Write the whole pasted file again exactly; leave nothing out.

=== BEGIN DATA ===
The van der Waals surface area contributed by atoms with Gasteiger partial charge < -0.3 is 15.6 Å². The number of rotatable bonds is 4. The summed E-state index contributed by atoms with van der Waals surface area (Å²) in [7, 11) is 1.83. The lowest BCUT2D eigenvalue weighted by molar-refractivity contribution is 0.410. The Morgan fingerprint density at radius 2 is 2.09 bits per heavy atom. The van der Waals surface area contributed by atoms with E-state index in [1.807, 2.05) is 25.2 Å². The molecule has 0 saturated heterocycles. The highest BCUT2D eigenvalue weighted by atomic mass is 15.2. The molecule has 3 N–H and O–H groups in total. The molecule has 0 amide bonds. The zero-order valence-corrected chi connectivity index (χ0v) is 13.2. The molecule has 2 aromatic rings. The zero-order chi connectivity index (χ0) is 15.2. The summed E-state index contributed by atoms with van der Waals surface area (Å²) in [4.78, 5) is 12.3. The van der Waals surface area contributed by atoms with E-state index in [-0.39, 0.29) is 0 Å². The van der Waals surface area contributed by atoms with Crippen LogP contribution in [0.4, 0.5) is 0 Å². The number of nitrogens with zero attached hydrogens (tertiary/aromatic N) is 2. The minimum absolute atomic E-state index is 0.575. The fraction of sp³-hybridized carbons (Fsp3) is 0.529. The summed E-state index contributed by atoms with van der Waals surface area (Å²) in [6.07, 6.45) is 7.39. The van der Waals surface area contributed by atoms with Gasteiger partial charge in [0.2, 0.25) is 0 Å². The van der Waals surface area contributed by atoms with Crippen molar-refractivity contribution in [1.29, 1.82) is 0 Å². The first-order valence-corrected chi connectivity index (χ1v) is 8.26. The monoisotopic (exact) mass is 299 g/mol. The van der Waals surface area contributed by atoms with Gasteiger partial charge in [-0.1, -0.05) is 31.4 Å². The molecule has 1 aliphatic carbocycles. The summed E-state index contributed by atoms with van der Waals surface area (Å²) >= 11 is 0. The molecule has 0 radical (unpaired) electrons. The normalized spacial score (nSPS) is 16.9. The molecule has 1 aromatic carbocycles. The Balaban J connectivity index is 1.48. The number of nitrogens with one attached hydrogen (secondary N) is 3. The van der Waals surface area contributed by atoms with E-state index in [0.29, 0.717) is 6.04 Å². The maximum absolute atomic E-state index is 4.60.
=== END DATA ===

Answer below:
The van der Waals surface area contributed by atoms with Gasteiger partial charge < -0.3 is 15.6 Å². The number of rotatable bonds is 4. The summed E-state index contributed by atoms with van der Waals surface area (Å²) in [7, 11) is 1.83. The lowest BCUT2D eigenvalue weighted by molar-refractivity contribution is 0.410. The Morgan fingerprint density at radius 2 is 2.09 bits per heavy atom. The van der Waals surface area contributed by atoms with E-state index in [1.807, 2.05) is 25.2 Å². The molecule has 0 saturated heterocycles. The highest BCUT2D eigenvalue weighted by atomic mass is 15.2. The molecule has 3 N–H and O–H groups in total. The molecule has 0 amide bonds. The zero-order valence-corrected chi connectivity index (χ0v) is 13.2. The molecule has 2 aromatic rings. The zero-order chi connectivity index (χ0) is 15.2. The summed E-state index contributed by atoms with van der Waals surface area (Å²) in [4.78, 5) is 12.3. The van der Waals surface area contributed by atoms with E-state index in [-0.39, 0.29) is 0 Å². The van der Waals surface area contributed by atoms with Crippen LogP contribution in [0.4, 0.5) is 0 Å². The number of nitrogens with zero attached hydrogens (tertiary/aromatic N) is 2. The minimum absolute atomic E-state index is 0.575. The fraction of sp³-hybridized carbons (Fsp3) is 0.529. The summed E-state index contributed by atoms with van der Waals surface area (Å²) in [6.07, 6.45) is 7.39. The van der Waals surface area contributed by atoms with Gasteiger partial charge in [0.2, 0.25) is 0 Å². The van der Waals surface area contributed by atoms with Crippen molar-refractivity contribution in [1.29, 1.82) is 0 Å². The first-order valence-corrected chi connectivity index (χ1v) is 8.26. The monoisotopic (exact) mass is 299 g/mol. The van der Waals surface area contributed by atoms with Gasteiger partial charge in [-0.1, -0.05) is 31.4 Å². The molecule has 1 aliphatic carbocycles. The summed E-state index contributed by atoms with van der Waals surface area (Å²) >= 11 is 0. The molecule has 0 radical (unpaired) electrons. The normalized spacial score (nSPS) is 16.9. The molecule has 1 aromatic carbocycles. The Balaban J connectivity index is 1.48. The number of nitrogens with one attached hydrogen (secondary N) is 3. The van der Waals surface area contributed by atoms with E-state index in [0.29, 0.717) is 6.04 Å². The maximum absolute atomic E-state index is 4.60.